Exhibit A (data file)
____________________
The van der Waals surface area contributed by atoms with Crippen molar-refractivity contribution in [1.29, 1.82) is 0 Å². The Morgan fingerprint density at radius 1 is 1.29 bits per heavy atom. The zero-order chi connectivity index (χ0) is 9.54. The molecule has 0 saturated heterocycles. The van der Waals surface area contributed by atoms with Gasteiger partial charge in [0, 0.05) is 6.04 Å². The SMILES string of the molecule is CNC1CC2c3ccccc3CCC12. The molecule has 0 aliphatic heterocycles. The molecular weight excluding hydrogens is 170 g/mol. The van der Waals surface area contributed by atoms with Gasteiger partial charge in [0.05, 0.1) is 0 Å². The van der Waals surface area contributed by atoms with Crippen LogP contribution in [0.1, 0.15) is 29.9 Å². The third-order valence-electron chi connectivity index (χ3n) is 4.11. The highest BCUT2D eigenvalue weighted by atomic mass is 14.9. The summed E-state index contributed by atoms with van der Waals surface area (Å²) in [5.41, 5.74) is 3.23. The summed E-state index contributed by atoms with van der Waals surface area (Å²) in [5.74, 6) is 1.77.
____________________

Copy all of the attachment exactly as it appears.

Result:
The van der Waals surface area contributed by atoms with Crippen molar-refractivity contribution in [1.29, 1.82) is 0 Å². The Morgan fingerprint density at radius 1 is 1.29 bits per heavy atom. The zero-order chi connectivity index (χ0) is 9.54. The molecule has 0 saturated heterocycles. The van der Waals surface area contributed by atoms with Gasteiger partial charge in [0, 0.05) is 6.04 Å². The SMILES string of the molecule is CNC1CC2c3ccccc3CCC12. The molecule has 0 aliphatic heterocycles. The molecular weight excluding hydrogens is 170 g/mol. The van der Waals surface area contributed by atoms with Gasteiger partial charge in [0.05, 0.1) is 0 Å². The van der Waals surface area contributed by atoms with Crippen LogP contribution in [0.1, 0.15) is 29.9 Å². The third-order valence-electron chi connectivity index (χ3n) is 4.11. The highest BCUT2D eigenvalue weighted by atomic mass is 14.9. The summed E-state index contributed by atoms with van der Waals surface area (Å²) in [5.41, 5.74) is 3.23. The summed E-state index contributed by atoms with van der Waals surface area (Å²) in [5.74, 6) is 1.77.